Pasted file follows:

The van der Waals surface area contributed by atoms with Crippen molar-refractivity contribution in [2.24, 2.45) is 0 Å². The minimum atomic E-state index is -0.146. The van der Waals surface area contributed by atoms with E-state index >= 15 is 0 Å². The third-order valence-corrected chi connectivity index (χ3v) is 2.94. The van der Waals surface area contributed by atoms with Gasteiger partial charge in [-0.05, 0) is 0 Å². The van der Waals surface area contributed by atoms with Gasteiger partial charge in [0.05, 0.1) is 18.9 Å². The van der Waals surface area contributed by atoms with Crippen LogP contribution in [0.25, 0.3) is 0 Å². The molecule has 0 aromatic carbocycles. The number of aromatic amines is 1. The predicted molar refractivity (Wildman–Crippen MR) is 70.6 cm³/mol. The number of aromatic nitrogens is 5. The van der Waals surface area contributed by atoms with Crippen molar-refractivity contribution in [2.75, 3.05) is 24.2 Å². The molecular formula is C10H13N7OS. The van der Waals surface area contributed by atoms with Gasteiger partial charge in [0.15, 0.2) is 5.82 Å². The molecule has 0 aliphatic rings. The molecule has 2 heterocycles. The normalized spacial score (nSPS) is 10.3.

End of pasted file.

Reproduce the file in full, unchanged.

The van der Waals surface area contributed by atoms with Crippen molar-refractivity contribution in [2.24, 2.45) is 0 Å². The minimum atomic E-state index is -0.146. The van der Waals surface area contributed by atoms with E-state index >= 15 is 0 Å². The third-order valence-corrected chi connectivity index (χ3v) is 2.94. The van der Waals surface area contributed by atoms with Gasteiger partial charge in [-0.05, 0) is 0 Å². The van der Waals surface area contributed by atoms with Gasteiger partial charge in [0.05, 0.1) is 18.9 Å². The van der Waals surface area contributed by atoms with Crippen LogP contribution in [0.25, 0.3) is 0 Å². The molecule has 0 aromatic carbocycles. The number of aromatic amines is 1. The predicted molar refractivity (Wildman–Crippen MR) is 70.6 cm³/mol. The number of aromatic nitrogens is 5. The van der Waals surface area contributed by atoms with Crippen molar-refractivity contribution in [2.75, 3.05) is 24.2 Å². The molecular formula is C10H13N7OS. The van der Waals surface area contributed by atoms with Gasteiger partial charge in [0.15, 0.2) is 5.82 Å². The molecule has 0 aliphatic rings. The molecule has 2 heterocycles. The normalized spacial score (nSPS) is 10.3.